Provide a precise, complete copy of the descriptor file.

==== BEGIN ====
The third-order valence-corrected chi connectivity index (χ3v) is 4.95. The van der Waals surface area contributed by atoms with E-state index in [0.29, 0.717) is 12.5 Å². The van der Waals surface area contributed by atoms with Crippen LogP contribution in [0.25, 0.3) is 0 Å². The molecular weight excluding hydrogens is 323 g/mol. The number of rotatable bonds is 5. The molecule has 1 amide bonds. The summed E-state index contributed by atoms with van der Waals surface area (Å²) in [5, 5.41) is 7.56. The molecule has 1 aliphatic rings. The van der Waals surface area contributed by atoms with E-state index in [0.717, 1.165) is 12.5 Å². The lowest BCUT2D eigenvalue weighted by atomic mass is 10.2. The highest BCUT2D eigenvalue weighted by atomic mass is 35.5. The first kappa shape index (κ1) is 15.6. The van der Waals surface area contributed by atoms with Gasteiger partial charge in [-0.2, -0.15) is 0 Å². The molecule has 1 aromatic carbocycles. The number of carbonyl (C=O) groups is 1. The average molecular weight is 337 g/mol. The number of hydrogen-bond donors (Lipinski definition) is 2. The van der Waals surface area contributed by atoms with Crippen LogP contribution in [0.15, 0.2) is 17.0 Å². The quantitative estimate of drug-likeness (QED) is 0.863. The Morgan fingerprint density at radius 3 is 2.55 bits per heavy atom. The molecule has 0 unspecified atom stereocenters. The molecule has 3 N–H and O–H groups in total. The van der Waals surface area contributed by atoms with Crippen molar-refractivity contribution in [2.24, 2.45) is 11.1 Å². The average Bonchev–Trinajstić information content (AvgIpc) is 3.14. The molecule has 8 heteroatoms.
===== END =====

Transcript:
The third-order valence-corrected chi connectivity index (χ3v) is 4.95. The van der Waals surface area contributed by atoms with E-state index in [0.29, 0.717) is 12.5 Å². The van der Waals surface area contributed by atoms with Crippen LogP contribution in [0.25, 0.3) is 0 Å². The molecular weight excluding hydrogens is 323 g/mol. The number of rotatable bonds is 5. The molecule has 1 amide bonds. The summed E-state index contributed by atoms with van der Waals surface area (Å²) in [5, 5.41) is 7.56. The molecule has 1 aliphatic rings. The van der Waals surface area contributed by atoms with E-state index in [0.717, 1.165) is 12.5 Å². The lowest BCUT2D eigenvalue weighted by atomic mass is 10.2. The highest BCUT2D eigenvalue weighted by atomic mass is 35.5. The first kappa shape index (κ1) is 15.6. The van der Waals surface area contributed by atoms with Gasteiger partial charge in [-0.2, -0.15) is 0 Å². The molecule has 1 aromatic carbocycles. The number of carbonyl (C=O) groups is 1. The average molecular weight is 337 g/mol. The number of hydrogen-bond donors (Lipinski definition) is 2. The van der Waals surface area contributed by atoms with Crippen LogP contribution in [0.15, 0.2) is 17.0 Å². The quantitative estimate of drug-likeness (QED) is 0.863. The Morgan fingerprint density at radius 3 is 2.55 bits per heavy atom. The molecule has 0 unspecified atom stereocenters. The molecule has 3 N–H and O–H groups in total. The van der Waals surface area contributed by atoms with Crippen molar-refractivity contribution in [2.24, 2.45) is 11.1 Å². The average Bonchev–Trinajstić information content (AvgIpc) is 3.14. The molecule has 8 heteroatoms.